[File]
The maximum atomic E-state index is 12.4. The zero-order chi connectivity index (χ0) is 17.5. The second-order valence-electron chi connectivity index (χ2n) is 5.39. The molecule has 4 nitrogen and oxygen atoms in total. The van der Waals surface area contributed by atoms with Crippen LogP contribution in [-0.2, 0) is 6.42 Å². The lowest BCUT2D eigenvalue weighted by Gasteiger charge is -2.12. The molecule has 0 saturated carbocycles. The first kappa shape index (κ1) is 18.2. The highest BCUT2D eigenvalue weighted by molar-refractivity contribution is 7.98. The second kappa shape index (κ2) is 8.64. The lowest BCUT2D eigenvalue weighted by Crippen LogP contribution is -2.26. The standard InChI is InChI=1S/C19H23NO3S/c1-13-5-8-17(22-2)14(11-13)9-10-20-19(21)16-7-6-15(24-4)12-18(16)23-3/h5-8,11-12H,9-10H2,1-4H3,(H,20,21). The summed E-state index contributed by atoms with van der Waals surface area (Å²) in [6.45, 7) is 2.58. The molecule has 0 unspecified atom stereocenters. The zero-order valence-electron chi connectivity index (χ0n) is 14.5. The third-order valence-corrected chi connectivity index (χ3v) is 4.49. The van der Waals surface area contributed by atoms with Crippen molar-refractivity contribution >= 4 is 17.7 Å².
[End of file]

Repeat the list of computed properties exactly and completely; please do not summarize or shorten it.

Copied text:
The maximum atomic E-state index is 12.4. The zero-order chi connectivity index (χ0) is 17.5. The second-order valence-electron chi connectivity index (χ2n) is 5.39. The molecule has 4 nitrogen and oxygen atoms in total. The van der Waals surface area contributed by atoms with Crippen LogP contribution in [-0.2, 0) is 6.42 Å². The lowest BCUT2D eigenvalue weighted by Gasteiger charge is -2.12. The molecule has 0 saturated carbocycles. The first kappa shape index (κ1) is 18.2. The highest BCUT2D eigenvalue weighted by molar-refractivity contribution is 7.98. The second kappa shape index (κ2) is 8.64. The lowest BCUT2D eigenvalue weighted by Crippen LogP contribution is -2.26. The standard InChI is InChI=1S/C19H23NO3S/c1-13-5-8-17(22-2)14(11-13)9-10-20-19(21)16-7-6-15(24-4)12-18(16)23-3/h5-8,11-12H,9-10H2,1-4H3,(H,20,21). The summed E-state index contributed by atoms with van der Waals surface area (Å²) in [6.45, 7) is 2.58. The molecule has 0 unspecified atom stereocenters. The zero-order valence-electron chi connectivity index (χ0n) is 14.5. The third-order valence-corrected chi connectivity index (χ3v) is 4.49. The van der Waals surface area contributed by atoms with Crippen molar-refractivity contribution >= 4 is 17.7 Å².